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KERBEROS: AN AUTHENTICATION SERVICE FOR OPEN NETWORK SYSTEMS. J. G. Steiner, C. Neuman, J. I. Schiller MIT. AUTHENTICATION SERVERS (I). Their mission is: (a) To check identity of all users (b) To prevent unauthorized accesses Traditional solution is to use a pair (userid, password)

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kerberos an authentication service for open network systems

KERBEROS:AN AUTHENTICATION SERVICE FOR OPEN NETWORK SYSTEMS

J. G. Steiner, C. Neuman, J. I. Schiller

MIT

authentication servers i
AUTHENTICATION SERVERS (I)
  • Their mission is:

(a) To check identity of all users

(b) To prevent unauthorized accesses

  • Traditional solution is to use a pair(userid, password)
    • Very bad in a LAN environment
    • Too vulnerable to snooping
authentication servers ii
AUTHENTICATION SERVERS (II)
  • Another bad solution is to trust the kernel of sender’s machine:
    • Solution used by rlogin, rsh, rcp
    • Like trusting a foreign passport
    • Only works in well-controlled networks
    • Suffers from domino effect :
      • Gaining full access to one machine gives full access to whole network
cryptography i
CRYPTOGRAPHY (I)

1. Conventional Cryptography

  • Uses same key for coding and encoding
    • Key could be a secret alphabet
  • We now use much more complex schemes and much bigger keys
  • Major problem is key distribution
    • Very hard without a trusted channel
example
Example
  • Assume we have a random stream of bits:

r0 , r1 , r2 , r3 , ...

  • We convert our message into a bit stream:

m0 , m1 , m2 , m3 , ...

  • Encode the message bitwise using XOR:

ci = miri for i = 1, 2, 3 , ...

  • Impossible to break if random bit stream istruly random and never reused
cryptography ii
CRYPTOGRAPHY (II)

2. Public-Key Cryptography

  • Uses two keys:

(a) A public key to encode: KP

(b) A secret key to decode: KS

  • It is not possible to compute KSknowing KP
    • The function KP = f (KS )is said to be hard to invert:
cryptography ii7
CRYPTOGRAPHY (II)
  • We should have
    • { { cleartext }KP }KS = cleartext
    • { { cleartext }KS }KP = cleartext
  • Requires very long keys
  • Cannot pick an arbitrary secret key
  • Much slower than conventional cryptography
example8
Example
  • Assume A knows KP, B and B knows KP, A
    • A can send to B a secret message:

{ text } KP, B

    • A can send to B a message that is signed:

A, { text } KS, A

    • A can send to B a signed secret message:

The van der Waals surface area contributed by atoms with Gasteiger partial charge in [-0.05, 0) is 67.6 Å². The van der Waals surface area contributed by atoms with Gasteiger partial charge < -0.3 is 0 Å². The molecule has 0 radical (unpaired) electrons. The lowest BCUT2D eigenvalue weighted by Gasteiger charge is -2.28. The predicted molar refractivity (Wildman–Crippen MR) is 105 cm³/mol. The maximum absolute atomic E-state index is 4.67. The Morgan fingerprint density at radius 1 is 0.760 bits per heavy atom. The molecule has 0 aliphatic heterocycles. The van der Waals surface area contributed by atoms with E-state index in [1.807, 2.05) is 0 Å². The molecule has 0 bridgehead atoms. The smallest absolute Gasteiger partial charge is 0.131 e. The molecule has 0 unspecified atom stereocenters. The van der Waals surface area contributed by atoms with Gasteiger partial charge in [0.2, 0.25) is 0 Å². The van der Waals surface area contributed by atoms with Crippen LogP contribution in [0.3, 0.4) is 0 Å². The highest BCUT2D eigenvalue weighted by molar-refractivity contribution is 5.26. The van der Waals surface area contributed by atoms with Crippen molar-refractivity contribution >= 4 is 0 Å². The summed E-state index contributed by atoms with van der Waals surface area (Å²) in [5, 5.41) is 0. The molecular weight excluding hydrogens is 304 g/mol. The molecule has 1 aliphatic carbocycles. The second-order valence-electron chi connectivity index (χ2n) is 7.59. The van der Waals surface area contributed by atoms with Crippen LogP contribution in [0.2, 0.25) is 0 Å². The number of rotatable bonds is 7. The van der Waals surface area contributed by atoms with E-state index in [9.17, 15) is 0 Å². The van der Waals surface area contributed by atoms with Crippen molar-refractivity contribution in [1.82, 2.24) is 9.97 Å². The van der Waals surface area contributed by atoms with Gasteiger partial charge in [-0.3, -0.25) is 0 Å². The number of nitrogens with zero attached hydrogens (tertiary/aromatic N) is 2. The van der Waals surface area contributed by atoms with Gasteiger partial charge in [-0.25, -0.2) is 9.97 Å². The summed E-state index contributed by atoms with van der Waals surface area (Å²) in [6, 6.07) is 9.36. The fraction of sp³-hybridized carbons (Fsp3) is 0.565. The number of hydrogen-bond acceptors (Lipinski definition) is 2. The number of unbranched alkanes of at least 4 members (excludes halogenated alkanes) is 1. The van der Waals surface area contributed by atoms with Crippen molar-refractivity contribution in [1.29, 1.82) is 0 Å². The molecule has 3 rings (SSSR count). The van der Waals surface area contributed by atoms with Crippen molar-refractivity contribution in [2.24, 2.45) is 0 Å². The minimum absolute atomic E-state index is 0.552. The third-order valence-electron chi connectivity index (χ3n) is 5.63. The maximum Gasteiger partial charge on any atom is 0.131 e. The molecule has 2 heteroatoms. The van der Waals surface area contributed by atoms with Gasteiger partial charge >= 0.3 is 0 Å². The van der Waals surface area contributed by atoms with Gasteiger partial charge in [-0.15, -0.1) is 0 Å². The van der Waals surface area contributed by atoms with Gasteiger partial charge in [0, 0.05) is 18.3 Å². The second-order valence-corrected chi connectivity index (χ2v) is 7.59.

{ A, { text }KS, A} KP, B

application
Application
  • Can combine conventional cryptography and public-key cryptography
    • A uses public-key cryptography to send to B asigned secret message containing a session key KS
    • A and B use this session key KSto continue their dialogue
kerberos
KERBEROS
  • Authentication server using conventional keys
  • The Kerberos server has
    • The key of each user
    • The key of the ticket granting service (TGS)
  • Authentication is a two-step process
    • Get from kerberos a ticket for the TGS
    • Get from TGS the ticket for a given server
general organization
General Organization

Ticket granting service

TGS

3

4

Kerberos

Server

2

5

6

S

1

WS

K

Client c on workstation WS

general assumptions i
General Assumptions (I)
  • Cannot trust the network:
    • Intruders can listen to all messages and replay them later
  • Can trust the time service
    • No intruder can reset any clock backward by more than a few minutes
general assumptions ii
General Assumptions (II)
  • Client c can trust the workstation WS on which she is logged on:
    • Cannot do encryption without a safe place to encode and decode messages
  • Assumes the workstation is controlled by the client
    • Not true for public workstations
step 1
Step 1
  • Client provides WS with its ID c:

c WS: c

WS sends to Kerberos a request for a ticket for the TGS:

WSK: c, tgs

step 2
Step 2
  • Kerberos sends to WS a ticket Tc,tgs and a random session key Kc,tgs:

KWS: { Kc,tgs, { Tc,tgs }Ktgs}Kc

Both items are encrypted with the client key Kc

Ticket is encrypted with the secret key of the ticket granting service to prevent tampering by client

the ticket i
The ticket (I)
  • Note that the encrypted ticket ticket is encrypted a second time by the client key KC
    • In more recent versions of Kerberos

KWS: { Kc,tgs }Kc, { Tc,tgs}Ktgs

the ticket ii
The ticket (II)
  • Tc,tgs = c, tgs, addr, timestamp, life, Kc,tgs
  • It contains
    • The client's name c
    • The name of the ticket-granting service tgs
    • The IP address of the client addr
    • The current time timestamp
    • A ticket lifetime life
    • The random session key K c,tgs
step 3
Step 3